lovesick

It was thanks to this influx from French and Latin (it’s often hard to tell which was the original source of a given word) that English acquired the likes of crucified, fundamental, definition and conclusion […] There were even writerly sorts who proposed native English replacements for those lofty Latinates, and it’s hard not to yearn for some of these: in place of crucified, fundamental, definition and conclusion, how about crossed, groundwrought, saywhat, and endsay?

Why is English so weirdly different from other languages?

In a nutshell, if not for the French/Latin influence, English vocabulary would operate more like German, which has words like prejoy (Vorfreude), foreignshame (Fremdschämen) harmjoy (Schadenfreude), withsuffering (Mitleid), and foreignerhostility (Ausländerfeindlichkeit).

Take the English word lovesick. It is a normal, commonly used if somewhat colloquial word that’s Germanesque in the way it describes its meaning perfectly: lovesick is the negative feeling of physical, mental and emotional un-wellness resulting from unrequited love or rejection from someone you love.

It’s always wondering where they are, what they’re doing, who they’re with.

It’s thinking there’s a chance that they are HERE and spending the rest of the time looking – earnestly, pretend-nonchalantly – for them.

It’s wondering if they’re thinking about you, looking for you, hoping to see you.

It’s listening for their key to turn in the door, listening for their footsteps.

It’s willing them to look at you, walk towards you, knock on your door.

It’s repeatedly checking your email/phone for a reply from them.

It’s longing to and being afraid to close the short distance to them.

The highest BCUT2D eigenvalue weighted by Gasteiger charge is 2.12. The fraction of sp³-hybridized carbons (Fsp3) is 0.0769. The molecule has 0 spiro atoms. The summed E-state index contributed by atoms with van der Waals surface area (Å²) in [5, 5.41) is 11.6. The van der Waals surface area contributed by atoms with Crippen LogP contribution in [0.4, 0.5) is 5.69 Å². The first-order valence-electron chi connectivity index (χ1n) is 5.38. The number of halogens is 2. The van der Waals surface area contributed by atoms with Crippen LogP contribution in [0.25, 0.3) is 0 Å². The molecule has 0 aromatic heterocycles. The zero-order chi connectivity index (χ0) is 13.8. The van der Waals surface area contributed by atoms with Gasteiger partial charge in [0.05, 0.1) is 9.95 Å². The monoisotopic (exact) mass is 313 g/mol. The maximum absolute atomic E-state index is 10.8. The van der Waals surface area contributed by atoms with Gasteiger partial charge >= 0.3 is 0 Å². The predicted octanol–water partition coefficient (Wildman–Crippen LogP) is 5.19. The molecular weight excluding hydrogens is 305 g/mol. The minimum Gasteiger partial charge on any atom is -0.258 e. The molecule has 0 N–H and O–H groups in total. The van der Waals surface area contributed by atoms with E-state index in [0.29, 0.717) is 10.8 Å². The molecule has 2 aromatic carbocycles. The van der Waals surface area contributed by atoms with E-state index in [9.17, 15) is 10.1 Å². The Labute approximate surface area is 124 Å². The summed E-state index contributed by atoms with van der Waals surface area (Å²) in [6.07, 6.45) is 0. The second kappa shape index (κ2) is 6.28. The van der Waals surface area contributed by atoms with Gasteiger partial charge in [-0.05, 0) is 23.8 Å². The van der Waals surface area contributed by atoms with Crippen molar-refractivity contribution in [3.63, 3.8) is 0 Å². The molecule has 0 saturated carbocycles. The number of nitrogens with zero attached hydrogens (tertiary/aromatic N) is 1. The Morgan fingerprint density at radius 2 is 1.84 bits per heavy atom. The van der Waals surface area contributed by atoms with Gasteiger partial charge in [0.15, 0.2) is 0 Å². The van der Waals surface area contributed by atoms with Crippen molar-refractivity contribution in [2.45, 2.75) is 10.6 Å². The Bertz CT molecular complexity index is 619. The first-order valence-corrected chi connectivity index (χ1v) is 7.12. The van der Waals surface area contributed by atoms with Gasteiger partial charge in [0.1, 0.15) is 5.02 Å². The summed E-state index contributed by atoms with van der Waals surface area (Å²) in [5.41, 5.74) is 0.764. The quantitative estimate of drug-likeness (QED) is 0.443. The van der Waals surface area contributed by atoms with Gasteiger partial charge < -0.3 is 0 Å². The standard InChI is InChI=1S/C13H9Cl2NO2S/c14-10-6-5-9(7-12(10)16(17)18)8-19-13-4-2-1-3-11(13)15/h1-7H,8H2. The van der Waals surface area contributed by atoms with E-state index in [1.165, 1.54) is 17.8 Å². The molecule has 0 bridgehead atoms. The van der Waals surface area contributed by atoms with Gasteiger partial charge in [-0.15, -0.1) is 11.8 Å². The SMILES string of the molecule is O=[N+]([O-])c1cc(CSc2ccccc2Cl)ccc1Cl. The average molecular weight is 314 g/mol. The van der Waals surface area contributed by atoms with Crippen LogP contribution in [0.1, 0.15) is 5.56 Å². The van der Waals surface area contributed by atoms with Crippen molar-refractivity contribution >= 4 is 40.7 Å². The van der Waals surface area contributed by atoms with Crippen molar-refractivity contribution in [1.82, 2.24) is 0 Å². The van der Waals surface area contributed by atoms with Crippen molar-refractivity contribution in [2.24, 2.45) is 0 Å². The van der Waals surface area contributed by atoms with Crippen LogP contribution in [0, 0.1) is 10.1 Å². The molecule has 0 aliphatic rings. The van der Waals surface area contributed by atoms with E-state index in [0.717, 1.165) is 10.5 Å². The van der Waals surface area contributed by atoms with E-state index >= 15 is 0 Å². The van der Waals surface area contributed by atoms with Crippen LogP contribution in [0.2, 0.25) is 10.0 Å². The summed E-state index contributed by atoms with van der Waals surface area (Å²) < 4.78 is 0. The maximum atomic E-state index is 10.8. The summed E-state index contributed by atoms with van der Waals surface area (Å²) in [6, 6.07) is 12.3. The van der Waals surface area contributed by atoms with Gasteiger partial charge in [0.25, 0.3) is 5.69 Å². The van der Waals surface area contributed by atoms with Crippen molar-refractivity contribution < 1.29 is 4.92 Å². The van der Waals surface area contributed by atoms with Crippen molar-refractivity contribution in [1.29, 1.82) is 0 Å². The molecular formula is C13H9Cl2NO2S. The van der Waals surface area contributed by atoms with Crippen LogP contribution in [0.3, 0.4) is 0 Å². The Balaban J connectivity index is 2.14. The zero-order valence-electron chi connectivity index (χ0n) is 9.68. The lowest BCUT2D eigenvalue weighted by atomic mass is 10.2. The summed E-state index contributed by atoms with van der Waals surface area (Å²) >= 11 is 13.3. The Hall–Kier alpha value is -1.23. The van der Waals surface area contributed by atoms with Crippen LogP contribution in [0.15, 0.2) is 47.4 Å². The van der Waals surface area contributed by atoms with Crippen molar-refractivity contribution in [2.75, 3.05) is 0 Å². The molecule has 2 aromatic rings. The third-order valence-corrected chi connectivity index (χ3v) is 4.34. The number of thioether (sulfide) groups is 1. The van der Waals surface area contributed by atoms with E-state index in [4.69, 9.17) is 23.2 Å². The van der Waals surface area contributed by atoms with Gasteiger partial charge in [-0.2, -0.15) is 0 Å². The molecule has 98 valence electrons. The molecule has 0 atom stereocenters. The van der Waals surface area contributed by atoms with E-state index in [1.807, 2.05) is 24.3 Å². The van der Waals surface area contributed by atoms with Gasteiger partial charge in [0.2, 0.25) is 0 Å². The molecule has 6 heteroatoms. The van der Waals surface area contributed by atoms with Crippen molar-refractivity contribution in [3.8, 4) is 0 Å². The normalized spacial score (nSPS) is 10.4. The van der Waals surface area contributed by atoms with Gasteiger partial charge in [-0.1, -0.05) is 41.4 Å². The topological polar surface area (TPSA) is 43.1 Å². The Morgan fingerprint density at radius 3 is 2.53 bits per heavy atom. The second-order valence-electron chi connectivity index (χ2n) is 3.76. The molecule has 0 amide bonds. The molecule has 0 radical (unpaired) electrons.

It’s constantly replaying their voice and their laugh in your head.

It’s pining. It’s more than distracting – it’s paralysing. It robs you of your sleep and your appetite. It changes your routine and your behaviour.

Most importantly, it holds you back because it – this, this feeling, YOUR feelings – cannot move forward, because in this life and in this world there is no possibility of being together in the way you want. But as long as these feelings persist, they prevent you from carrying on with your life as you otherwise would. And that is precisely the dictionary definition – uh, the wordbook saywhat – of being sick.

Advertisements

2 thoughts on “lovesick

  1. It is interesting to see what German does to a person, or in fact, any foreign language that one learns. I have similar encounters with all the languages that I speak, they always make me rethink how my own native language (German), and of course the other languages became to what they are today, where frases were borrowed and concepts stolen. Sometimes, I even ask myself why some concepts are so hard to describe in one language, where it seems so easy in another.

    • Learning a foreign language certainly makes us take the mechanisms and quirks of our native tongue less for granted. I think you’d find the article linked to in this blog post QI – It dispels some of the urban legends about English that tend to be passed around.

Leave a Reply

Fill in your details below or click an icon to log in:

WordPress.com Logo

You are commenting using your WordPress.com account. Log Out / Change )

Twitter picture

You are commenting using your Twitter account. Log Out / Change )

Facebook photo

You are commenting using your Facebook account. Log Out / Change )

Google+ photo

You are commenting using your Google+ account. Log Out / Change )

Connecting to %s